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Press Release Images: Opportunity
30-Mar-2005
 
Opportunity Traverse Map
Opportunity's Traverse from Landing Through Sol 413

As of the Mars Exploration Rover Opportunity's 413th martian day, or sol, (March 23, 2005), the robot had driven a total of 4.62 kilometers (2.87 miles) since landing. The rover has been making rapid progress southward since it finished examining its jettisoned heat shield on sol 357 (Jan. 24, 2005, one year after landing). Scientists are eager for Opportunity to reach an area to the south called the "Etched Terrain," which appears mottled in the map's base images and might offer access to different layers of bedrock than what the rover has seen so far. This traverse map is overlaid on a mosaic of images from NASA's Mars Global Surveyor and Mars Odyssey orbiters and from Opportunity's descent camera. The scale bar at lower left is 2 kilometers (1.24 miles) long.

Image credit: NASA/JPL/OSU/MSSS
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Opportunity Traverse Route
Base Image for Opportunity Traverse Map

As of the Mars Exploration Rover Opportunity's 413th martian day, or sol, (March 23, 2005), the robot had driven a total of 4.62 kilometers (2.87 miles) since landing. The red line on this image traces the rover's route. The base image is a mosaic combining images from the Mars Observer Camera on NASA's Mars Global Surveyor orbiter, the Thermal Emission Imaging System on NASA's Mars Odyssey orbiter, and Opportunity's own Descent Image Motion Estimation System.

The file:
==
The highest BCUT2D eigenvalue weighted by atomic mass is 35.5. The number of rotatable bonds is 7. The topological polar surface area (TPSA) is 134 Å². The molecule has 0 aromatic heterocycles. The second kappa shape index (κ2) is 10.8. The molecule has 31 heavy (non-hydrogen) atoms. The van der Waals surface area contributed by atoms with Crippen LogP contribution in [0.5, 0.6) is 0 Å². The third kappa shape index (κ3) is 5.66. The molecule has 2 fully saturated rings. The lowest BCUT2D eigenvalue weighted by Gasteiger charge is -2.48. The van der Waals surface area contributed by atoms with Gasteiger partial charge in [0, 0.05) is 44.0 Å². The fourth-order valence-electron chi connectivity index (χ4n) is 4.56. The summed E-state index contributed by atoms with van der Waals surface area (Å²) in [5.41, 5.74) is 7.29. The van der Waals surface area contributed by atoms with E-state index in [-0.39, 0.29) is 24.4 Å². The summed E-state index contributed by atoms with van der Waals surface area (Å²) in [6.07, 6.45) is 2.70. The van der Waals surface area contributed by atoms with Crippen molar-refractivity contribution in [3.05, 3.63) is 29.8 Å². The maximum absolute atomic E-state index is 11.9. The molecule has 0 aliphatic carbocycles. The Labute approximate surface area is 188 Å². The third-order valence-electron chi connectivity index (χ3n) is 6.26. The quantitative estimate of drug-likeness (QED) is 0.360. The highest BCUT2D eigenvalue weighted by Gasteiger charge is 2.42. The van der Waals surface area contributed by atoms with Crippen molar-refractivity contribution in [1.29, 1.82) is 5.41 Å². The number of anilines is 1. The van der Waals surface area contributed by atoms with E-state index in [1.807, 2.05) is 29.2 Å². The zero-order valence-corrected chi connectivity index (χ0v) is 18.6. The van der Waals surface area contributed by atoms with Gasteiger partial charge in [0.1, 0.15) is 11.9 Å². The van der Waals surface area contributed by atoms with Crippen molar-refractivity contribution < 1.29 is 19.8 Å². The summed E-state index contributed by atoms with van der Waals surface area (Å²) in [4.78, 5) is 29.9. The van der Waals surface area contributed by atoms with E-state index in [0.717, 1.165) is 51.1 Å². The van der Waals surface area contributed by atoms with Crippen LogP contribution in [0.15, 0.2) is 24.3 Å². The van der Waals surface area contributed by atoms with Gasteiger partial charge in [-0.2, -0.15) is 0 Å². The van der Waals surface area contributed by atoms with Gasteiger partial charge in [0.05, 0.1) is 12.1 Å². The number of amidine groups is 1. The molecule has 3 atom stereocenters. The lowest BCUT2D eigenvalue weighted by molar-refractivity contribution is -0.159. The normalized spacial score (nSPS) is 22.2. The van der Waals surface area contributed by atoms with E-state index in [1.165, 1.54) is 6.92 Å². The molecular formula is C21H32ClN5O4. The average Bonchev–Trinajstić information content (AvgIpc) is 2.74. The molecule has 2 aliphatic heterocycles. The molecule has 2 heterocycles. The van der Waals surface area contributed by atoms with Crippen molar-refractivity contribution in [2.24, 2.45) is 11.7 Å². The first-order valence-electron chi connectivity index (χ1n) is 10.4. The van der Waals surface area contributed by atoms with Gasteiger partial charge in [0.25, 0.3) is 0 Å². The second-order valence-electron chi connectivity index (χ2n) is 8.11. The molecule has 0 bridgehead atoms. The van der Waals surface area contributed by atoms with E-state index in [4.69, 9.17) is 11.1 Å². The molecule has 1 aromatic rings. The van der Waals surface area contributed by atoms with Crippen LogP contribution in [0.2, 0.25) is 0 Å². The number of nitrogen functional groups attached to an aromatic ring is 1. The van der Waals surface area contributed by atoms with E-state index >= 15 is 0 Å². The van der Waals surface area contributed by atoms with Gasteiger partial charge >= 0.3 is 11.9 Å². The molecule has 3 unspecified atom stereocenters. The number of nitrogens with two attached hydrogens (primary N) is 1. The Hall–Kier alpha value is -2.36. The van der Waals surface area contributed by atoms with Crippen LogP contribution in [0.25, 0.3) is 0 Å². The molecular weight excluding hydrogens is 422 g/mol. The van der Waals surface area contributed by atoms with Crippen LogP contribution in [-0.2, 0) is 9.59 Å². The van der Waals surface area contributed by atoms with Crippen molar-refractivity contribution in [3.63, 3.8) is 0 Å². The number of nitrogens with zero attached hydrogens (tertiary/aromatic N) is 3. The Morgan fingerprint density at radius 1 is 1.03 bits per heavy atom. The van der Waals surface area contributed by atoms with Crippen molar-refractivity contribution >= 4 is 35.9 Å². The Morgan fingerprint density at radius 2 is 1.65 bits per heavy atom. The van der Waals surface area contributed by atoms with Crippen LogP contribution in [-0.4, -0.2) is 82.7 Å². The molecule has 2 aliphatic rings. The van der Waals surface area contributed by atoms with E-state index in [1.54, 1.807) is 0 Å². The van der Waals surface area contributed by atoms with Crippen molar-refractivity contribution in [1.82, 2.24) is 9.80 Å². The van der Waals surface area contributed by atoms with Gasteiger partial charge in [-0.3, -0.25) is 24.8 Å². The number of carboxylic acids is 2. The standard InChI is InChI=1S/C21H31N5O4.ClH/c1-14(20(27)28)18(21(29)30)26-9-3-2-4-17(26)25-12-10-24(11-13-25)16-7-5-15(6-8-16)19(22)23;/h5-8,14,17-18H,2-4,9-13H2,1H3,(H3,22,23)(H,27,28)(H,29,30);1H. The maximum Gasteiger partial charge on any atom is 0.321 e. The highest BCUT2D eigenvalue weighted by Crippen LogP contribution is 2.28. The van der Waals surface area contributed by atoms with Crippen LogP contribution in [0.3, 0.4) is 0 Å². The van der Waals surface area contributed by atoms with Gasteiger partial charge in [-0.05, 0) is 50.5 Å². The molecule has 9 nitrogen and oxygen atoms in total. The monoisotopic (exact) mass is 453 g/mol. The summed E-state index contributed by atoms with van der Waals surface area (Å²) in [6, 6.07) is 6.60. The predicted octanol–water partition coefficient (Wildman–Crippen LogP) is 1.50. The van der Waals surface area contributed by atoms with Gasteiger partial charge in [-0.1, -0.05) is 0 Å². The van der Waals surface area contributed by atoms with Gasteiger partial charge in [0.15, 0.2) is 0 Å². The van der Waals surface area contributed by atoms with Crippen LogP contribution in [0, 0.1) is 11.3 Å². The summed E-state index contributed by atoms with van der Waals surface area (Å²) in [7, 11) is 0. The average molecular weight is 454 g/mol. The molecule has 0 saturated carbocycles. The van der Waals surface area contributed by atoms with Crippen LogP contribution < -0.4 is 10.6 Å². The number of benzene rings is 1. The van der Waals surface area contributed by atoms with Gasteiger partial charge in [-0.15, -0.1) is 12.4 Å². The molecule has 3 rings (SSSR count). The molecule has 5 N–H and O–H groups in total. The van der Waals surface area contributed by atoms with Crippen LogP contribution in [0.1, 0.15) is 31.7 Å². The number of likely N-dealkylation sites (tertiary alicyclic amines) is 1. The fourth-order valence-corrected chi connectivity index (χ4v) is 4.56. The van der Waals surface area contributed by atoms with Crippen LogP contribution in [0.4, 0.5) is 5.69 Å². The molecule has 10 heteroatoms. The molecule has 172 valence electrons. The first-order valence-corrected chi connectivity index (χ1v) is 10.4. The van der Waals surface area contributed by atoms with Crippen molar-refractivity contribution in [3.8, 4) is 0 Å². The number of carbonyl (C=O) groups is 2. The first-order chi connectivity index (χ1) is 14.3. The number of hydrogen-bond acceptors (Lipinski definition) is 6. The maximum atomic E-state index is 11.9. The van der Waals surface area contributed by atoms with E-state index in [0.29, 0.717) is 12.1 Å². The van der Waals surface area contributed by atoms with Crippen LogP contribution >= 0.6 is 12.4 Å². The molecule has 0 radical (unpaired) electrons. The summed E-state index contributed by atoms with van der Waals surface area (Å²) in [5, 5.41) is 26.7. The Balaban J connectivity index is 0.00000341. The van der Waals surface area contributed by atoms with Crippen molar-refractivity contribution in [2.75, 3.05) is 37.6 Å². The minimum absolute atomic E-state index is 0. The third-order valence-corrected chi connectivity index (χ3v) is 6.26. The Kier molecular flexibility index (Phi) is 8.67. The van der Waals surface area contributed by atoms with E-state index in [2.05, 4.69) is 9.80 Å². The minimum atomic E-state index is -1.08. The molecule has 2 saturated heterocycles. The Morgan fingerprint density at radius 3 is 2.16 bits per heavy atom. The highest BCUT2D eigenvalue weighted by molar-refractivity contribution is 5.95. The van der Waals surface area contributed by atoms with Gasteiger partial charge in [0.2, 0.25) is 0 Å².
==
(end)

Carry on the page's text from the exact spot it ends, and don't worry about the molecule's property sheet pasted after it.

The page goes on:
Image credit: NASA/JPL/OSU/MSSS
Browse Image | Medium Image (90 kB) | Large (1.6 MB)
Opportunity Progress Map
Opportunity's Fast Progress Southward, Sol 414

As of the Mars Exploration Rover Opportunity's 414th martian day, or sol, (March 24, 2005), the robot had driven a total of 4.81 kilometers (2.99 miles) since landing. This map shows the portion of rover's route after Opportunity finished examining its jettisoned heat shield on sol 357 (Jan. 24, 2005). In this two-month period, Opportunity drove 2.69 kilometers (1.67 miles). As landmarks along the route, it used craters that the rover team informally named for ships of historic voyages of exploration. Scientists are eager for Opportunity to reach an area farther south called the "Etched Terrain," which appears mottled in the map's base images and might offer access to different layers of bedrock than what the rover has seen so far. This traverse map is overlaid on a mosaic of images from the Mars Global Surveyor and Mars Odyssey orbiters and from Opportunity's descent camera. The scale bar at lower left is 1 kilometer (0.62 mile) long.

Image credit: NASA/JPL/OSU/MSSS
Browse Image | Medium Image (89 kB) | Large (3.7 MB)

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